Legal pot camp claims retailers concerns are ‘baseless’
June 3, 2016
STATE HOUSE NEWS SERVICE
Fears among Massachusetts retailers about the impact of legalized marijuana on their workers are “baseless,” according to the campaign pushing a November legalization ballot question, which says there have been no issues involving worker impairment in four states with legal marijuana.
The Retailers Association of Massachusetts on Wednesday joined a growing list of groups and public officials opposed to the initiative petition, with association president Jon Hurst asserting that increased access to marijuana “will negatively impact worker safety and productivity in many companies across the state.” Like other opponents of the question, the association raised concerns about potent edible marijuana products.
Jim Borghesani, communications director for the Campaign to Regulate Marijuana like Alcohol, said the proposed law would leave it to a state Cannabis Control Commission to develop regulations covering edibles, including labeling, packing, and portion measurement and said the campaign anticipates that Massachusetts would have the nation’s strictest regulations that draw on experiences of other states.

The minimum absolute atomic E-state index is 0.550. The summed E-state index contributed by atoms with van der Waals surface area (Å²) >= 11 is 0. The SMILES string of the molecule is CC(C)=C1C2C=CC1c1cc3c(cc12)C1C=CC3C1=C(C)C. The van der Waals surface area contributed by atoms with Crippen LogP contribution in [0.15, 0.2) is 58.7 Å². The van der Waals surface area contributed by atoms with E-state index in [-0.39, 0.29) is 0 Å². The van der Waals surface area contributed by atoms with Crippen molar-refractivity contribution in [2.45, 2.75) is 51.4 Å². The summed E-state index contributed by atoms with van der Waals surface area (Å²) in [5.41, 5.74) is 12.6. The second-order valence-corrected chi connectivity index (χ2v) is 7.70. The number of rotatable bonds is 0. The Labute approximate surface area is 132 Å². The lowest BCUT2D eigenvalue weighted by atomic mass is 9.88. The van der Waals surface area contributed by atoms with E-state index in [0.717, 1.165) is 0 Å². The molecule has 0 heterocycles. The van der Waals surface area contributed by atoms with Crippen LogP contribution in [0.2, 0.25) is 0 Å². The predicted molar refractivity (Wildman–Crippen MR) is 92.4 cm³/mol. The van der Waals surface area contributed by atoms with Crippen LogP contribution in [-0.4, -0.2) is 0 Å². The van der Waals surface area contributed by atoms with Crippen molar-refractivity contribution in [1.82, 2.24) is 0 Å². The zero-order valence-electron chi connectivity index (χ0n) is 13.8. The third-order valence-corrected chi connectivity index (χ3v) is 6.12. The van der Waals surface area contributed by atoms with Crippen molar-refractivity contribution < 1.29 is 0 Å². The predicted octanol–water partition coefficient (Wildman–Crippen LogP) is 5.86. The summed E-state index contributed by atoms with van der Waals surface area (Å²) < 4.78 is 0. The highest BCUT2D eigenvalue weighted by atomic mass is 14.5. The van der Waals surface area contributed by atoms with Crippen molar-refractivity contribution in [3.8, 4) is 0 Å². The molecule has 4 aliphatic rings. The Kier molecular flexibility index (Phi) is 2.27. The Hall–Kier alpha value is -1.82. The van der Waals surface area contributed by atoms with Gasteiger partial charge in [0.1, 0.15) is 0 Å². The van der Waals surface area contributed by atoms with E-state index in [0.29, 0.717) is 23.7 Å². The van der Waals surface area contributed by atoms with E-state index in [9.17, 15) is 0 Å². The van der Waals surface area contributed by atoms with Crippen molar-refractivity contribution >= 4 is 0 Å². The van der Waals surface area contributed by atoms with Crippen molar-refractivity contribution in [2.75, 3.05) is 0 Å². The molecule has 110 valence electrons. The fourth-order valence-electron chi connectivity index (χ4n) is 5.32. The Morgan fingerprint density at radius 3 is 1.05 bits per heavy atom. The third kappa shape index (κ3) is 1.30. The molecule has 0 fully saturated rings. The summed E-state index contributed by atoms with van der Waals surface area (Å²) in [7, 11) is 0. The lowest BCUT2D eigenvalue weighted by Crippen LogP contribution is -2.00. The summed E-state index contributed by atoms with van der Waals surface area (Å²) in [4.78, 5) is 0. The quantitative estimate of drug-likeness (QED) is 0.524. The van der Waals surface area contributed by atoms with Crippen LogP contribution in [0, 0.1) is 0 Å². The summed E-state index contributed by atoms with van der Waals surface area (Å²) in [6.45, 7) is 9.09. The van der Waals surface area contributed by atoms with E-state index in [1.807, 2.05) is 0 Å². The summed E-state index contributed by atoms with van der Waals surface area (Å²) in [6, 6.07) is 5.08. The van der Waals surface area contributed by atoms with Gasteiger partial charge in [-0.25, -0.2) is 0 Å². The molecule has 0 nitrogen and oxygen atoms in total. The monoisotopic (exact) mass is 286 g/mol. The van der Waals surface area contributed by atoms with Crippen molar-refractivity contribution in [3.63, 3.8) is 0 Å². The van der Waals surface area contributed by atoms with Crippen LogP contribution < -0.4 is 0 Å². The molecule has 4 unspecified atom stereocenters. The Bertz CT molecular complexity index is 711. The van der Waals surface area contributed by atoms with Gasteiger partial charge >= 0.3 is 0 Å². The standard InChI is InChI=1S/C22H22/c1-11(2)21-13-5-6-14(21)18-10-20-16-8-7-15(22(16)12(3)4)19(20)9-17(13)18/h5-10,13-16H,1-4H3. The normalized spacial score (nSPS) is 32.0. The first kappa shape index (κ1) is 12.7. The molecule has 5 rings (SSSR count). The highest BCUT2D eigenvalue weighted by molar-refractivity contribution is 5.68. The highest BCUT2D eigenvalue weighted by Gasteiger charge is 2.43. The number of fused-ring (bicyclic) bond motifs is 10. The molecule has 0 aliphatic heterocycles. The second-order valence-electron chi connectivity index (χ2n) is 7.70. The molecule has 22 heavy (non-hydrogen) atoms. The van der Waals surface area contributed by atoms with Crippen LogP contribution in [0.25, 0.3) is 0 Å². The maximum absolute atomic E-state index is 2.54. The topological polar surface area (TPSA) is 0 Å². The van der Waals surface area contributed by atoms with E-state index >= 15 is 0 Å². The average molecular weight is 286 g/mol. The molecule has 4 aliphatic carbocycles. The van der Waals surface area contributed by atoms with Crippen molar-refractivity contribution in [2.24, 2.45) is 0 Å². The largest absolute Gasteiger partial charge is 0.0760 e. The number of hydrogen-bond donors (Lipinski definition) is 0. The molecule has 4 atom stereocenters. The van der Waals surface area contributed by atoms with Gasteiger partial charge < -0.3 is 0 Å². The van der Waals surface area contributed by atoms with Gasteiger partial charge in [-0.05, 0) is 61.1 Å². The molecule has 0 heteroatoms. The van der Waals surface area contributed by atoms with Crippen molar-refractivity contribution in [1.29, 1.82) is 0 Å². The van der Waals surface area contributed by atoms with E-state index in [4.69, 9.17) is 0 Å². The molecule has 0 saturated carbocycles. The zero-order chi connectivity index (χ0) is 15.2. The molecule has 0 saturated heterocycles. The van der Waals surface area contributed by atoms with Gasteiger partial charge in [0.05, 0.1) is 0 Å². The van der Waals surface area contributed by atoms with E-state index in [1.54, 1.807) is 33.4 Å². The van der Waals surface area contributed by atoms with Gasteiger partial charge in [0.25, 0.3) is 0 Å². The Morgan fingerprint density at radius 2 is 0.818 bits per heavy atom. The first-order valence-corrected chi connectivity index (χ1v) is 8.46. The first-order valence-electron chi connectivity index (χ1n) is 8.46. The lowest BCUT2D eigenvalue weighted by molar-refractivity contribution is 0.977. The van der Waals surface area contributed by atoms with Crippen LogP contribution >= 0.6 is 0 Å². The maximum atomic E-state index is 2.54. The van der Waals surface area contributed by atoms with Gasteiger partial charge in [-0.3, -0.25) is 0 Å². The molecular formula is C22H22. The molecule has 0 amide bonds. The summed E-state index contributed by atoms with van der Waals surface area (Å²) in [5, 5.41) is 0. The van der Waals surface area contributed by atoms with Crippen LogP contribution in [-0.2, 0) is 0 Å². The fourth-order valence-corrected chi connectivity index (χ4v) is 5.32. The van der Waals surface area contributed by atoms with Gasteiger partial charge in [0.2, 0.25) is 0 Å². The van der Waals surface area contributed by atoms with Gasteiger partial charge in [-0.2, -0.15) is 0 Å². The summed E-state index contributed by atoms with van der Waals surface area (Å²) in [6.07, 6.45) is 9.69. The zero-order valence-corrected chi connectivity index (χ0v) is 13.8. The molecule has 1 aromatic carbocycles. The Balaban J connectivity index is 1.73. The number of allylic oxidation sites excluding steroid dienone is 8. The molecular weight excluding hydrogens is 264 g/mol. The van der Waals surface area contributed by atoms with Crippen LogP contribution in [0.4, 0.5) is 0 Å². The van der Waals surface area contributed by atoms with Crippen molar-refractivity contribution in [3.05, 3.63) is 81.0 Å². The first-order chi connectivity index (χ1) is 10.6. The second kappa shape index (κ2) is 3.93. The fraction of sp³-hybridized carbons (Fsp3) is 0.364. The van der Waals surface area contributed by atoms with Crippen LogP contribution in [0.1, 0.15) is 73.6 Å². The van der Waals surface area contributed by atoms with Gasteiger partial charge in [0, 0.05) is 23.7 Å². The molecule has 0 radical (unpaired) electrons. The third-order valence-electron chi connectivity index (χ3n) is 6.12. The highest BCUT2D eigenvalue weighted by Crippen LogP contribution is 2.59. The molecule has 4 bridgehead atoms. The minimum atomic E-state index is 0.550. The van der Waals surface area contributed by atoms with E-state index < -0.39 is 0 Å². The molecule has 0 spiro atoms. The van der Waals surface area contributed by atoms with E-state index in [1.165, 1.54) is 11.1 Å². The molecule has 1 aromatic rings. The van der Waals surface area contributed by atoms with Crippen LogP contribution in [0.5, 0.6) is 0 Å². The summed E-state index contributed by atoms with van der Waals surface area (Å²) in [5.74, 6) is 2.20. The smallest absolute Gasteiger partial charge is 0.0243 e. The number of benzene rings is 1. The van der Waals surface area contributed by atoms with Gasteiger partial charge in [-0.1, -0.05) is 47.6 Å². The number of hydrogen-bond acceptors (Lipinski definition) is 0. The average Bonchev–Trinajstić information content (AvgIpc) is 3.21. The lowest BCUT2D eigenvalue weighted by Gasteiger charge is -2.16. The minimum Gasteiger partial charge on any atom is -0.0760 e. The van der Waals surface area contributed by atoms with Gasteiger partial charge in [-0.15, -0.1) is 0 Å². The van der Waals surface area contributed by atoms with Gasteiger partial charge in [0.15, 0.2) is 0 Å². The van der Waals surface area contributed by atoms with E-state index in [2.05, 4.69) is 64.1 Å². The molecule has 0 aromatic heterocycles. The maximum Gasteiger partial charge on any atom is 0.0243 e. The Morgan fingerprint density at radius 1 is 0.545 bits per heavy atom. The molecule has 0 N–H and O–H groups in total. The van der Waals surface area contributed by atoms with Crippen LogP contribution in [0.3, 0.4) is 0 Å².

“Legalization is working in other states and will work in Massachusetts,” Borghesani said in a statement. “These states are seeing hundreds of millions of dollars in new revenues along with thousands of new jobs. Legalizing and regulating marijuana will take the power away from gangs and cartels and place control with state and local authorities.”
An association official told the News Service Wednesday that retailers are concerned about employees using marijuana and then driving trucks. Employers that currently have policies warning against marijuana use would face a new landscape if marijuana were legal, the official said, and retailers in Colorado, where adult marijuana use is legal, say it’s difficult to police in the work environment.